I was 10 years old when my father won the jackpot. He was my hero. It was in the spring of 1955, and the money he won (almost a thousand dollars!) saved our family once more from the wolf pacing hungrily at our door.
You Bet Your Life—the quiz show vehicle for film star comic Groucho Marx—was one of the most popular programs on television, although we children (my younger brother, younger sister and I) had never seen it. There was no TV set in our house. Our parents had banned the “idiot box” that would keep us from developing any creativity of our own. We were allowed, though, to lie on the floor in front of our giant old radio to listen, entranced, to Sgt. Preston of the Yukon or The Green Hornet. To my parents, those broadcasts encouraged imagination.
Then one day my mother came across an advertisement in the local Canoga Park newspaper announcing “open auditions” for the Groucho show. My father jumped at the opportunity. Roger Alexander Hamilton was, above all, a very confident fellow.
Early on the morning of audition day my mother saw him off with a kiss on the lips as we three kids stood around and watched. Pa climbed into the turquoise blue wreck of a Ford station wagon (the one that would lose its hood on the Hollywood Freeway a few years later) and pulled out of the driveway. He’d left very early (a wise precaution, given his propensity for getting lost even in our little town). My brother, sister and I ran off to play, fairly oblivious to the import of the event. My mother must have been a bundle of nerves, fretting and worrying about our dire financial state.
When Father returned late that afternoon, we all crowded around, asking a jillion questions. At heart a showman, he played the scene for all it was worth, hanging his head dejectedly and sadly shaking it back and forth…until he suddenly looked up with a broad grin and announced, “I’M IN!!”
My mother spent our last hundred dollars to buy him a new suit for the occasion.
Why did the producers select him? My guesses: his showbiz personality; his screwball job description (inventor of and professional pitchman for a toy called ‘the Zoomerang’); and his looks, which fell somewhere between Ronald Reagan and JFK.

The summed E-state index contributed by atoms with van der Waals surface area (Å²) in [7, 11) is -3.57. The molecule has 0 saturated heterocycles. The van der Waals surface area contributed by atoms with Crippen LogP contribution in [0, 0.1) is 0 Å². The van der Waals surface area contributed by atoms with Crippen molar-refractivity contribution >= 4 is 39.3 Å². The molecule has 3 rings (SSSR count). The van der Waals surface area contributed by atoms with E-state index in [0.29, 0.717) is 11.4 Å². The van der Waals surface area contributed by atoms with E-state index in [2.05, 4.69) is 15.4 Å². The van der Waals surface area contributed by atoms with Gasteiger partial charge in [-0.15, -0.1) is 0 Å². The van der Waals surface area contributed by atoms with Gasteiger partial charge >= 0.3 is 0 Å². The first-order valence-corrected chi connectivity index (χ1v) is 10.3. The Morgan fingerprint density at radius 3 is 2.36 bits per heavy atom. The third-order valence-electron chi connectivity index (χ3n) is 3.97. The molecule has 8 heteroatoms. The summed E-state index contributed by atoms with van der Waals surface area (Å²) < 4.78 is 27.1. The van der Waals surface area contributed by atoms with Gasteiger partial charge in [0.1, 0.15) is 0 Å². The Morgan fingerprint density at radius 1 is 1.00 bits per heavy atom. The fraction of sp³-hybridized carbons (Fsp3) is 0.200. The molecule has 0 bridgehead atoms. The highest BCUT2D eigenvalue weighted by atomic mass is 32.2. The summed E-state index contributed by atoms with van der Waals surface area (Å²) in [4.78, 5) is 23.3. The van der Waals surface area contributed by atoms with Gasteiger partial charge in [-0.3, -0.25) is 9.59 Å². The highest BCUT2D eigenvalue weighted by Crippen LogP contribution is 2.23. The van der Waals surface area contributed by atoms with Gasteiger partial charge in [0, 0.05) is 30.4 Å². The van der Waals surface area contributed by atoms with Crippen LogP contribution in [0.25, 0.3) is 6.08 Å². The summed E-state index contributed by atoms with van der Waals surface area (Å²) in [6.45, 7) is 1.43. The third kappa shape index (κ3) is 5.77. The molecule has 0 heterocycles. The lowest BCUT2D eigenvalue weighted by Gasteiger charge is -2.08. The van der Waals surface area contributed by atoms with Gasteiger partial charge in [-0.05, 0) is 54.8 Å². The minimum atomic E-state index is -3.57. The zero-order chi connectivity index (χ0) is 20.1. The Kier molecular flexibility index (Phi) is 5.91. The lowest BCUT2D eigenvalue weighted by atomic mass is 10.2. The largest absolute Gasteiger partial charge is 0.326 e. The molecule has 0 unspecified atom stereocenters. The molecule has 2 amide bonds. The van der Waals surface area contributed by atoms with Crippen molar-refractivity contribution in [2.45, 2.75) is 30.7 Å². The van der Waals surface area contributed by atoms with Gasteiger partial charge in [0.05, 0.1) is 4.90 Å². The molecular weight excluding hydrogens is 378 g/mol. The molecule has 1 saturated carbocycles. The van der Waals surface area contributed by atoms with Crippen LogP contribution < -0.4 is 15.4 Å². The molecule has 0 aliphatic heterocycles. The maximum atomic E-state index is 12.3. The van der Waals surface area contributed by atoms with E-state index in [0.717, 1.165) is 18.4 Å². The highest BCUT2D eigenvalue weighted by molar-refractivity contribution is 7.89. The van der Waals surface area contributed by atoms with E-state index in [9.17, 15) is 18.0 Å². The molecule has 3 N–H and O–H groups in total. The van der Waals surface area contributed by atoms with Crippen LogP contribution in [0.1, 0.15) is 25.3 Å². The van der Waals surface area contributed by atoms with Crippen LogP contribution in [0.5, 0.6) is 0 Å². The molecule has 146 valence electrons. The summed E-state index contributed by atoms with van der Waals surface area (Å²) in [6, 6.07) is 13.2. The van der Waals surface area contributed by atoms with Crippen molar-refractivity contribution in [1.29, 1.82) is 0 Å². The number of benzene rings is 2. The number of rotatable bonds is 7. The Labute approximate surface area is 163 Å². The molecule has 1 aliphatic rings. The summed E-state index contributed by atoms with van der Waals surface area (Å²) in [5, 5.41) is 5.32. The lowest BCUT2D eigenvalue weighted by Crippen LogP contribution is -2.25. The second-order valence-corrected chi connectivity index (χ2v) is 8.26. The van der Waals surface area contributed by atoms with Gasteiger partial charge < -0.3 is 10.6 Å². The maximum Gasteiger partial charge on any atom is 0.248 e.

Some weeks later, the whole family got to go to the filming of the show—but we weren’t allowed to sit out in the audience. We had to stand backstage and wait. My brother Rollin and I were good. At that age he took his cues from me, and I’d had enough experience in front of TV and movie cameras to know how to behave. Janet, on the other hand, was only three or four, and whined and clutched at my mother’s skirt while Ma waited stoically for the outcome. We couldn’t hear much, just an occasional burst of laughter, until the final moment when we heard our father’s voice shout out “MONA LISA!” before the “thinking-the-answer-over” music could even begin — and then whole crowd as it broke into shouts and applause.
There is some irony to end the tale. By the time the program aired, we had already gone through Pa’s winnings. A week or two later, the orders for Zoomerangs started to pour into our mailbox. Hundreds of them, from all over the country. The local postmistress finally called and said we had to come and make a pick-up. My mother filled two laundry baskets and brought them home. But since we had no inventory, nor enough capital to buy the raw materials to make more, the biggest boom in the history of the Zoomerang industry went unfulfilled. What we did have, however, was my father’s moment of triumph to remember forever…
And now this: recently, one of Hit Woman’s younger readers wrote to tell me that he had spent a great deal of time on the web Googling names, events and facts that were unfamiliar to him. This is what he ran across: a YouTube video of the entire episode, which is here. My father’s segment begins at 9:10 — but be sure to watch the last few minutes of the program for the jackpot finale!
A full history of Zoomerangs in Chapter 4 of Hit WomanShare this: